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I have struggled with depression, anxiety, and various other forms of poor mental health for most of my life. My parents say I was anxious even as an infant, but the impact of my anxiety has certainly ebbed and flowed throughout my life. I usually describe my mental health struggles as having anxiety and depressive tendencies, because while I haven’t always technically fit a diagnosis of depression I feel that it’s been lurking underneath the surface for most of my life even when I wasn’t technically struggling from depression. I have always been easily distressed, and I have experienced symptoms of other specific mental illnesses in spurts along the way.
I made it through K-12 schooling and most of college without receiving treatment because I was seemingly functional–my grades have always been good good, and because I was successful and high achieving, I relied on sheer force of will to get through school even though I was falling apart on the inside and suffering greatly. That wasn’t sustainable, though, and I finally started seeing a therapist last fall.
The first turning point for me was when I left for college, leaving behind an unhealthy school environment and family dynamic. My new environment was so much better that I felt, at least for a little while, like my problems had gone away. However, eventually they crept back into my life. Another turning point where I felt like I was actually doing much better was during the first few months of the pandemic, when for the first time in my life I could make my priority taking care of my mental health and sleeping, exercising, and socializing without stress from schoolwork.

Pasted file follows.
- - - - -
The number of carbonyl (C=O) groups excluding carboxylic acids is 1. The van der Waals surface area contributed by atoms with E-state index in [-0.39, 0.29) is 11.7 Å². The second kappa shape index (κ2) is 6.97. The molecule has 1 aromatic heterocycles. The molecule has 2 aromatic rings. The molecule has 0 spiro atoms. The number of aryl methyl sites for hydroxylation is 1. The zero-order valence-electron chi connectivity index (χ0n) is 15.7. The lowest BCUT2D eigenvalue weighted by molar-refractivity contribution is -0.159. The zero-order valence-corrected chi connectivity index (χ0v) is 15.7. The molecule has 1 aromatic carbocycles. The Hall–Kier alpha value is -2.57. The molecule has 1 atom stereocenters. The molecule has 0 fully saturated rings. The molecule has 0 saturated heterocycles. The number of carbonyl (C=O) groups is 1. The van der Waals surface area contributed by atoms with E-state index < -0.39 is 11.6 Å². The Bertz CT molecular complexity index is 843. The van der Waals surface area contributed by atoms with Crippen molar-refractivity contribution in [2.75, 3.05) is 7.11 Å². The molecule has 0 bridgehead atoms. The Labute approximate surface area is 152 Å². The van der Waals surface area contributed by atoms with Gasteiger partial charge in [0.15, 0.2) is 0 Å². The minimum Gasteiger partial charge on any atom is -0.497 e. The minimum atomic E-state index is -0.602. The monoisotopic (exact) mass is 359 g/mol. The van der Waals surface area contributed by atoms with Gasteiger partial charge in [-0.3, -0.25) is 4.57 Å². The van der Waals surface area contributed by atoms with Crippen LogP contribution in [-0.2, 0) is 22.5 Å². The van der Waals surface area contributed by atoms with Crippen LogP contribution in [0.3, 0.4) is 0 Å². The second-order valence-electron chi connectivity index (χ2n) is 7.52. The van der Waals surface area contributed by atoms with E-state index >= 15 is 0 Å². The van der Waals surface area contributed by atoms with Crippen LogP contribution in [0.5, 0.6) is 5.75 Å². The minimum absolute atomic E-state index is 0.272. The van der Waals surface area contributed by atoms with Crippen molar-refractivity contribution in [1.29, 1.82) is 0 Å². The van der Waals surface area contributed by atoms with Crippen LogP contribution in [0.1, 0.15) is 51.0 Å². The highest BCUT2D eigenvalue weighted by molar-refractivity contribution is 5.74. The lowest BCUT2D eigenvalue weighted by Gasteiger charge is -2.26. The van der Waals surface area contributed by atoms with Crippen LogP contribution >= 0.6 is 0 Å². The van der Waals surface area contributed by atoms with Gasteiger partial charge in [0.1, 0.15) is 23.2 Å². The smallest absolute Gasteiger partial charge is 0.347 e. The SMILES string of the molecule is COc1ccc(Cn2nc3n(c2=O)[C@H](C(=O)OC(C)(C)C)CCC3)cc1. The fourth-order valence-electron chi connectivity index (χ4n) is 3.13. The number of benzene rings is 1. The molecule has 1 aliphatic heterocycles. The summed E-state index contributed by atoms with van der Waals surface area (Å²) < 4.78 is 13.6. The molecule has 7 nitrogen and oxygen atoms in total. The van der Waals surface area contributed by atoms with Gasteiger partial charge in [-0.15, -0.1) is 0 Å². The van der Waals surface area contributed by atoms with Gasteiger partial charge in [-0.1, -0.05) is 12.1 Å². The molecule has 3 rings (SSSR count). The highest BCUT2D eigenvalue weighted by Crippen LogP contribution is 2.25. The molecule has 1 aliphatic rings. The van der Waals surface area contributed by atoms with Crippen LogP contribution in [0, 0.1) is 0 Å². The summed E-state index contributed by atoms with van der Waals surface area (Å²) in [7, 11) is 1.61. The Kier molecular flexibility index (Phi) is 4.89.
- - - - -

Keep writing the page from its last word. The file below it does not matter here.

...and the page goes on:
Right now, I’m struggling with the mental health effects of the pandemic. Though initially the pandemic was an excuse to focus on myself, now I’m having to try to maintain my mental health while also working while existing in a global crisis. While I have learned much about myself, such as the fact that I can actually feel healthy and hopeful when I have the opportunity to prioritize my well-being, I’m struggling to apply that knowledge to the world we live in right now.
I used to feel selfish for prioritizing my self and well-being, until I heard a favorite saying of mine that I’ve since learned to be true: You can’t pour from an empty cup. Meaning, the more that you take care of yourself, the more you can take care of others. In that sense, it’s not selfish to focus on taking care of yourself, because it’s much harder to provide love, empathy, and compassion to the ones you love when you are struggling.
I used to feel selfish for prioritizing my self and well-being, until I heard a favorite saying of mine that I've since learned to be true: You can't pour from an empty cup. Meaning, the more that you take care of yourself, the more you can take care of others.
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